Between 1961 and 1995, regulations helped to increase water quality standards by treating all sewage entering the Thames. This is the story of how the Thames went from being ‘biologically dead’ to one of the world’s cleanest rivers in 60 years.
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It may amaze you to learn that the River Thames is regarded as one of the cleanest rivers in the world. What is more astonishing is that it achieved that position just 60 years after researchers at London’s Natural History Museum proclaimed it “biologically dead.” Despite this extraordinary comeback, there is no space for complacency: pollution, plastic, and a growing population continue to pose new and growing risks to the Thames.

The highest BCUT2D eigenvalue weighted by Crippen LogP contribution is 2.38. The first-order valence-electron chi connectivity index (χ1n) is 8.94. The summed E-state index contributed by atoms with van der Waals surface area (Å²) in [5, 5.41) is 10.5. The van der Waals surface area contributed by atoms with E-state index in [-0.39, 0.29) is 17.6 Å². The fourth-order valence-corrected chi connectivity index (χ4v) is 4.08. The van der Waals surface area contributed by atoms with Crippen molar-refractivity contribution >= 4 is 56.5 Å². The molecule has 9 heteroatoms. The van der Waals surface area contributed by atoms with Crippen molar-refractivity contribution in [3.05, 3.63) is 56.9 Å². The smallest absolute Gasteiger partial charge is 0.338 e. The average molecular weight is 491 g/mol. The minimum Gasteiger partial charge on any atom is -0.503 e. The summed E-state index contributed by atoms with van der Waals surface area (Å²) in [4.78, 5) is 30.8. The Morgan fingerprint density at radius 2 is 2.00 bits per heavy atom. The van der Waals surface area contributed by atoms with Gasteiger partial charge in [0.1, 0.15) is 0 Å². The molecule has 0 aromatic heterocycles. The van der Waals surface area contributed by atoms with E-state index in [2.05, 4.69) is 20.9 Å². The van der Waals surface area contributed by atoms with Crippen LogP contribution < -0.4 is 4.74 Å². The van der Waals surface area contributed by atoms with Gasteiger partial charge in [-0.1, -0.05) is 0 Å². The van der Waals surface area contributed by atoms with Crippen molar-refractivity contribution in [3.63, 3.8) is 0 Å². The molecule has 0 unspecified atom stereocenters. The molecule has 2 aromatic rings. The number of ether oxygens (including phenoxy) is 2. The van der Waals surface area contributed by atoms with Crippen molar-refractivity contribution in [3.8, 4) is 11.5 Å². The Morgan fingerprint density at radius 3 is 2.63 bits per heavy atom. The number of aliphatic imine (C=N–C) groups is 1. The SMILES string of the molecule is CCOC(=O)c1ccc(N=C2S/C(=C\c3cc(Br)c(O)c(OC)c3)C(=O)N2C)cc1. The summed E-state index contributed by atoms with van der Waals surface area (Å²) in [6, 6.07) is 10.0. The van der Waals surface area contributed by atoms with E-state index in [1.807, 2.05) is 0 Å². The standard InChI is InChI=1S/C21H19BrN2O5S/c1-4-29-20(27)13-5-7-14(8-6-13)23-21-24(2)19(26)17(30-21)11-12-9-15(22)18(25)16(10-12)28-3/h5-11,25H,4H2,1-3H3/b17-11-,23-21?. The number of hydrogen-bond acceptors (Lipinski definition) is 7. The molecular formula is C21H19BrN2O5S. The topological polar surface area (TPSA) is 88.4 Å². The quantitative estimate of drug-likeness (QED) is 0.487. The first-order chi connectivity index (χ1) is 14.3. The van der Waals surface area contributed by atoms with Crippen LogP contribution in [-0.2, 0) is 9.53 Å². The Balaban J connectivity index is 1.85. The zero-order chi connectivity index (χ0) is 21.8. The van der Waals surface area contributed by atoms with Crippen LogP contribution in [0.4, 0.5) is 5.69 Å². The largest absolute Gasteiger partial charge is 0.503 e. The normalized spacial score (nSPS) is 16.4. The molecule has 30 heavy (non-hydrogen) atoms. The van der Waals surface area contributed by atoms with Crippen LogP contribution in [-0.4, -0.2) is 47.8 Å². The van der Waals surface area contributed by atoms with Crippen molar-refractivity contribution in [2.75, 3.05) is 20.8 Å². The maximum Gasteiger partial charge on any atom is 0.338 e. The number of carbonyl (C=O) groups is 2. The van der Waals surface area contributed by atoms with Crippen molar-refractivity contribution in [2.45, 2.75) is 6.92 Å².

From Kemble in Gloucestershire to Southend-on-Sea in Essex, where it runs into the North Sea, the Thames extends for almost 360 kilometers. Since medieval times, it has been under pressure from increasing numbers of city people as it bisects London.
The river became a waste dump, with leaky cesspits and discarded trash turning several of its branches into sewers. The Fleet, which runs from Hampstead to Blackfriars and into the Thames at Blackfriars, is arguably the best recognized of these minor rivers, which today lie beneath the streets of London, long covered up to disguise their filthy odors.